Leap Motion Unity Overview

The Leap Motion Controller tracks hands and fingers and reports position, velocity, and orientation with low latency and good accuracy. The controller can be mounted on a VR headset or be used on a tabletop.

The Leap Motion controller system consists of a hardware device and a software component which runs as a service or daemon on the host computer. The software component analyses images produced by the hardware and sends tracking information to applications. The Leap Motion Unity plugin connects to this service to get data. Scripts included with the plugin translate Leap Motion coordinates to the Unity coordinate system. These scripts and additional graphic assets make it easy to add 3D, motion-controlled hands to a Unity scene.

Coordinate Systems

Unity3D uses a left-handed convention for its coordinate system, wheras the Leap Motion API uses a right-handed convention. (Essentially, the z-axis points in the opposite direction.) Unity also uses a default unit of meters, wheras the Leap Motion API uses millimeters. The plugin scripts internally transforms the tracking data to use the left-handed coordinate system and scales distance values to meters.

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The Unity coordinate system superimposed on the Leap Motion device in its HMD orientation.

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The Unity left-handed coordinate system superimposed on the Leap Motion device in its desktop orientation.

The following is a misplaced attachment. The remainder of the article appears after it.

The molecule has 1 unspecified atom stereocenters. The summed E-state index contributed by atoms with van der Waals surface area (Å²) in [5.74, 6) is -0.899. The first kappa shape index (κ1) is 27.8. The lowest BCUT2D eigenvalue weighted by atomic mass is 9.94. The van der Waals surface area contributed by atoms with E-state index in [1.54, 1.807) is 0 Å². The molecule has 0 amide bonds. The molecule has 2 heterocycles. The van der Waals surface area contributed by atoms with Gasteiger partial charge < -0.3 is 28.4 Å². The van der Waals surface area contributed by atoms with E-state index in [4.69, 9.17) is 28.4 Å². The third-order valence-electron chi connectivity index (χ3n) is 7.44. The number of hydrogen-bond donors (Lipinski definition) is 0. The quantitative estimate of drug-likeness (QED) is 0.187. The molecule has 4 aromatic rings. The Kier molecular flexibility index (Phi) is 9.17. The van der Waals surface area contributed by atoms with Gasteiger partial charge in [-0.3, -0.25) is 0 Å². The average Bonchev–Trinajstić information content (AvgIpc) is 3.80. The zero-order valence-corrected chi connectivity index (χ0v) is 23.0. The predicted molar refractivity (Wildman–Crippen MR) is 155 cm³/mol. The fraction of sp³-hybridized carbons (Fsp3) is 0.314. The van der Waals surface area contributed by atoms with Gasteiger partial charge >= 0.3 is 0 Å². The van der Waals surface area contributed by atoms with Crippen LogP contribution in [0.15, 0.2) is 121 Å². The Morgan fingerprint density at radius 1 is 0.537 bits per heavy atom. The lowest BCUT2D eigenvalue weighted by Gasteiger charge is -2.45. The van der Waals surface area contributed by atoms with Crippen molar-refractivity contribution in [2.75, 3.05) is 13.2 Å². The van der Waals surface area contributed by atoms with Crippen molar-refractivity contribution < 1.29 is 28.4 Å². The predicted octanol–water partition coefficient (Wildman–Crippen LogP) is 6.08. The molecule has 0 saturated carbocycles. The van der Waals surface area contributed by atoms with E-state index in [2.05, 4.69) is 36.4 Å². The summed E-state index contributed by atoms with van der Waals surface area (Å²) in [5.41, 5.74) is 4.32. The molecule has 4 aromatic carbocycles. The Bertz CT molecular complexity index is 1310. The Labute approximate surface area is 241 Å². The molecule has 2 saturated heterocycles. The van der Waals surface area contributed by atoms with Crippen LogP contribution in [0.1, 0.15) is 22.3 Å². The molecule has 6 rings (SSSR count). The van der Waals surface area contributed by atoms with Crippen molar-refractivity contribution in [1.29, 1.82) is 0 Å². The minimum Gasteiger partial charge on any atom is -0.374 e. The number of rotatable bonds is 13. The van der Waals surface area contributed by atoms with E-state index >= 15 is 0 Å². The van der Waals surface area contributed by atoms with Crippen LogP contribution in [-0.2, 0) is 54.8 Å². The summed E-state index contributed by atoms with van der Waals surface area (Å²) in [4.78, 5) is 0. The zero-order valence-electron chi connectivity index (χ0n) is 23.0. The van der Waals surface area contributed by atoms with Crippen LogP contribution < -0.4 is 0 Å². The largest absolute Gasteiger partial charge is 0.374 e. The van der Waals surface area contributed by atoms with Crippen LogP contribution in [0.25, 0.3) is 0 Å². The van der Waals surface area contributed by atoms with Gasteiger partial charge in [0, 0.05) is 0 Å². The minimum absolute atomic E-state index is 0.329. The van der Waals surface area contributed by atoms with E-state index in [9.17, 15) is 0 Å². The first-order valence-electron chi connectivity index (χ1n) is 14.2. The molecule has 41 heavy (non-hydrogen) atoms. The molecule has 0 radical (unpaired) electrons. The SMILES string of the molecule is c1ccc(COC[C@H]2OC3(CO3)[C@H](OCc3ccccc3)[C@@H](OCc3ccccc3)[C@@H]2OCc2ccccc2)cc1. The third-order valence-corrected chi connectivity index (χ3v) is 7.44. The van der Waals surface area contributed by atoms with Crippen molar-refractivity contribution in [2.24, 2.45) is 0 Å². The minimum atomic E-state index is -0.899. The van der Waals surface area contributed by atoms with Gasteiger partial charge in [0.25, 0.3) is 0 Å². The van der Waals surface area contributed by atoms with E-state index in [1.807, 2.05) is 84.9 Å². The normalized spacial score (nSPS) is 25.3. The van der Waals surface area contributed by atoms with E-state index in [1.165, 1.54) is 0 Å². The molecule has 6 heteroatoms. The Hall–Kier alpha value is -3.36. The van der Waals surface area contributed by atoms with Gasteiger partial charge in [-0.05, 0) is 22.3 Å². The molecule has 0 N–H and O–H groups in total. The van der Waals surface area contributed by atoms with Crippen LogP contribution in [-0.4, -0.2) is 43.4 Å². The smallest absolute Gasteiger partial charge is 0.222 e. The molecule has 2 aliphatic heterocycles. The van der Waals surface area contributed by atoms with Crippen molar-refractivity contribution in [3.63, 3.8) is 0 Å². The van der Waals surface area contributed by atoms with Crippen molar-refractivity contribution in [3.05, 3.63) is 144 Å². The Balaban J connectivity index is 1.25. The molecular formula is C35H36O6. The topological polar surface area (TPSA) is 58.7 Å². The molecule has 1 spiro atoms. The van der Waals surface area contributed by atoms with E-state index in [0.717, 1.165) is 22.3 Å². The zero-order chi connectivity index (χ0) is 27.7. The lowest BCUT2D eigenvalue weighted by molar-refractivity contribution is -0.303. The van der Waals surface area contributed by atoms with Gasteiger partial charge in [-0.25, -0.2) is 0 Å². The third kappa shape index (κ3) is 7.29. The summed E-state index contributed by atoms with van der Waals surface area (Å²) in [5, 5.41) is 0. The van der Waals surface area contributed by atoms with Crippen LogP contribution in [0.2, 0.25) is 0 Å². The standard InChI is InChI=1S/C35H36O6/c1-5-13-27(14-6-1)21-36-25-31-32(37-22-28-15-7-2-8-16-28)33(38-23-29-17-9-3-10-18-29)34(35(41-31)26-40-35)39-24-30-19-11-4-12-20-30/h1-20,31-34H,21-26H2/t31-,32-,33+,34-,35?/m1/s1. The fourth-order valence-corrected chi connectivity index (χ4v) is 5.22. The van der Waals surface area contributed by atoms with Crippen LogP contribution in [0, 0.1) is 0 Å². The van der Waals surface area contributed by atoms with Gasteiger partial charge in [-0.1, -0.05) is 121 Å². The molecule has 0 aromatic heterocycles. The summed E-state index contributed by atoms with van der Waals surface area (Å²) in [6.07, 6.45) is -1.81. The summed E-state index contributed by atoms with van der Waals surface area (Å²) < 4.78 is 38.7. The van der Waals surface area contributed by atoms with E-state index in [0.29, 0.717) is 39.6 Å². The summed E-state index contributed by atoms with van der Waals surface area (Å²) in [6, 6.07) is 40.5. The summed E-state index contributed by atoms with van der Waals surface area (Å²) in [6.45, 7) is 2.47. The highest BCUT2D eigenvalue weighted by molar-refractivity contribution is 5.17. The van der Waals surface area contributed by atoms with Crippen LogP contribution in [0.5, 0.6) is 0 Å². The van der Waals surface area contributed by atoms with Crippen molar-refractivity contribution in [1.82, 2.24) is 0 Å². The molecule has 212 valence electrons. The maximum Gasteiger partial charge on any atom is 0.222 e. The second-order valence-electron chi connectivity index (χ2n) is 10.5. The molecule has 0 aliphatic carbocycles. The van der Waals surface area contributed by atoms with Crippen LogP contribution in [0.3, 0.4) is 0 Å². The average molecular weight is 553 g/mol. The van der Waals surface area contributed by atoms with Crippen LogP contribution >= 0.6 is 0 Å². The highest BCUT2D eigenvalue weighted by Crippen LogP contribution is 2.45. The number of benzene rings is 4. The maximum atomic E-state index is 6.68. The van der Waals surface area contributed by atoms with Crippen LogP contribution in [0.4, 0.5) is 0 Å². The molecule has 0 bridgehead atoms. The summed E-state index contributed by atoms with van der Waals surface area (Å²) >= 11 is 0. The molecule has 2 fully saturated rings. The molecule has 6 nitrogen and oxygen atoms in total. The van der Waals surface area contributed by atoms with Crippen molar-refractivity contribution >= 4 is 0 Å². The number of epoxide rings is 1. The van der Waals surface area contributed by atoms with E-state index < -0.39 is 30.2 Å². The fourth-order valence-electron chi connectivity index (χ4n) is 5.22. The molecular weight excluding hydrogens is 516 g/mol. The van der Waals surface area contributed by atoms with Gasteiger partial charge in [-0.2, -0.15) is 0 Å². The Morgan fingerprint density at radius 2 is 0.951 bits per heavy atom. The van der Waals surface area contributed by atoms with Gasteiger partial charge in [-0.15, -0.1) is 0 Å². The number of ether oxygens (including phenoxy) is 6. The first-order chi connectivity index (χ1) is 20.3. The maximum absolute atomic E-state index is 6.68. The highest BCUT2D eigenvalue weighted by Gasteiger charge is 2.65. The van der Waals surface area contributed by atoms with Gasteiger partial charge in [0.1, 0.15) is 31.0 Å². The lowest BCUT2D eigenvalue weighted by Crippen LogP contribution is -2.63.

Note: When working in Unity, always get Frame objects from the LeapServiceProvider. Otherwise, the data in the frame will still be in the native Leap coordinate system – not the Unity coordinate system. The LeapServiceProvider performs all the necessary scaling, rotation, and translation.

Hand Tracking

The Leap Motion controller uses optical sensors and infrared light. The sensors have a field of view of about 150 degrees. The effective range of the Leap Motion Controller extends from approximately .03 to .6 meters above the device (1 inch to 2 feet).

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In HMD mode, the tracking algorithms are optimized to recognize and track hands from the point of view of an HMD.

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The Leap Motion controller’s view of your hands in desktop mode

Detection and tracking work best when the controller has a clear, high-contrast, silhouette view of the hands and fingers. The Leap Motion software combines its sensor data with an internal model of the human hand to help cope with challenging tracking conditions.